Rebecca Tyrrel: Days Like Those

'I love the idea of fathers and sons doing intrepid bonding activities. I left the Scout manual as bait'
Click to follow

In anticipation of the school holidays I bought a copy of the bestselling Dangerous Book for Boys. I love the idea of sons being encouraged to do intrepid, bonding activities with their fathers and perhaps in my enthusiasm I'd forgotten that the father, in our case, is Matthew. I have never seen him up a tree with Louis, or in a canoe, or building a den but, I thought, perhaps if I bought the book I could entice them both away from the PlayStation for the summer. So I left it along with a copy of Scouting for Boys, a recent reprint of the original Baden-Powell handbook, lying around the house as bait - bait that was initially resisted.

Matthew says that his objections to teaching Louis to make his own catapults, climb trees and white-water raft, fall into four categories. The first is sexism. "I cannot believe," he harangued disingenuously, "that you would endorse such retrograde gender stereotyping. It is pure sexism and I will have no part of it."

The second objection was so predictable that the only shock was that it wasn't the first. "Intrepidness," Matthew argued, "is not for Jewish people. We're the most trepid race on earth." Despite me telling him that there was no such word as trepid, and it certainly wasn't the opposite of intrepid, he continued with the argument until I pointed out to him that Louis is only half Jewish. "That doesn't matter" he countered. "The trepidity gene is dominant. A boy will always inherit it from his Jewish parent. It says so in the Talmud."

The third objection was specifically targeted at the Baden-Powell book. "If you've set your heart on delivering our son into the hands of paedophiles," he said, on finding Scouting for Boys - a title he regards as a fully fledged double entendre - "we might as well convert to Catholicism and get him into a choir at the first opportunity."

As for the fourth objection, this revolves around our particular part of London being quite dangerous enough as things are. He said there was no need to hunt out extra perils and if I was that determined to expose Louis to risks, why didn't I just take him for an evening stroll down the Uxbridge Road.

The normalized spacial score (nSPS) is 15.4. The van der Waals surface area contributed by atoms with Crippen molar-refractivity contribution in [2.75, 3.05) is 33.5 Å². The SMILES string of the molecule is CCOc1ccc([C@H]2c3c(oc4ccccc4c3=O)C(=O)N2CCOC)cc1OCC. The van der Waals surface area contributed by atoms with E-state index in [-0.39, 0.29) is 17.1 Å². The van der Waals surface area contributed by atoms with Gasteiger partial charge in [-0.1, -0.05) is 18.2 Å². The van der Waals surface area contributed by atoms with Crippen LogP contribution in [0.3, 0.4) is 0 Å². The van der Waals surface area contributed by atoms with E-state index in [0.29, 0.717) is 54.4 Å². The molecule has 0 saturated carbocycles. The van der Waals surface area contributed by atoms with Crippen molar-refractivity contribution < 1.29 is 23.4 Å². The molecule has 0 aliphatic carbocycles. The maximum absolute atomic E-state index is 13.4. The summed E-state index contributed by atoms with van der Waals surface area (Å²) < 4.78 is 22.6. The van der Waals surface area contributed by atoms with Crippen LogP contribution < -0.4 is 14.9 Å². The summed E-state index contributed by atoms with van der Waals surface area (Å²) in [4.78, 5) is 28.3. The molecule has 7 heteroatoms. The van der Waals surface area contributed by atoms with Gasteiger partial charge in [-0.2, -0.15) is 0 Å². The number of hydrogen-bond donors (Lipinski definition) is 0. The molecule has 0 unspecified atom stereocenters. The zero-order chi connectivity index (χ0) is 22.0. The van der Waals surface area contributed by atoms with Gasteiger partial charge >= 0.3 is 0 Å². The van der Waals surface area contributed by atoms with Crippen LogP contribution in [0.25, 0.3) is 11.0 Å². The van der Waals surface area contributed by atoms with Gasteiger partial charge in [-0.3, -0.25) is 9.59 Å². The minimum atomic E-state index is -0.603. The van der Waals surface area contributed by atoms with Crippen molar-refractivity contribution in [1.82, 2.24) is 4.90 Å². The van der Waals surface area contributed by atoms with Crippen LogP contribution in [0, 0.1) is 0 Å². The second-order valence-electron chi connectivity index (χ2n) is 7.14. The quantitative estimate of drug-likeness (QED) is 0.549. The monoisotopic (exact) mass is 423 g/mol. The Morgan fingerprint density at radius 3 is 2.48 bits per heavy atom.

But then we met up with some friends for lunch and they enthused infectiously about how much happier their children are doing outdoorsy things in the countryside. Matthew was pensive on the way home and barely spoke for two hours. Finally, as we pulled up outside the house, he found his voice. "Alright, you win," he said, "It begins tomorrow." Strangely, I am not as delighted as I thought I'd be. In fact, I'm anything but.

* Matthew and Louis were in the garden for seven minutes and 29 seconds, according to the digital clock on the microwave, before the first screams were heard. Louis effortlessly clambered up towards the top of the tree and then down again like a squirrel. On the way down he nimbly avoided a large, stationary obstacle - Matthew. Wearing a cycling helmet, knee-pads and a pair of Marigold washing-up gloves, he had somehow marooned himself 10ft from the ground and was clinging to a large branch while he waited for help.

Louis came in saying that his father was asking for a mattress to facilitate a safe landing, or, if that was too difficult, would I mind calling the fire brigade. The mattress was, of course, much too heavy for Louis and me to drag down the stairs so instead we rounded up all the cushions in the house and arrayed them at the bottom of the tree to soften the fall. One hour and 25 minutes later, from the determined expression on Matthew's face, it looked as if he might well be nearly ready to jump.

He would have been up there much longer, had a wasp not taken such a close interest in him. His terror of anaphylactic shock outranks his vertigo, so in the end he shut his eyes and relaxed his grip on the tree. Physically he was unscathed (although one of the Marigolds somehow got torn on the way down), and psychologically he also seemed unharmed. However, he did declare the garden a no-go zone, officially because of the extreme heat, and announced his intention to teach Louis the finer points of cricket indoors, ordering him into the sitting-room for his first tutorial.

I could hear the scraping and banging on the floorboards above me, and the frequent cries of "howzat!" and "good shot!" They seemed to be having an excellent time.

In response to a piercing scream from Louis, I raced upstairs, but was not allowed into the sitting-room. An armchair had been pushed in front of the door. "Leave us alone, please," said Matthew tartly, when I started rattling the door handle. "It's no good coming over the hysterical mother the minute he gets hit in the chest by a ball that reared up off a good length. He'll be alright in a bit."

Remembering that it was possible to gain access to the sitting room via the verandah, and after 10 minutes spent searching for the key to the verandah door, I finally burst in on them. Louis seemed to have calmed down a great deal. In fact, they were both silent, and all I could hear were the gentle clicks as they manoeuvred their thumbs around their PlayStation consoles. The game they were playing was called Brian Lara Cricket.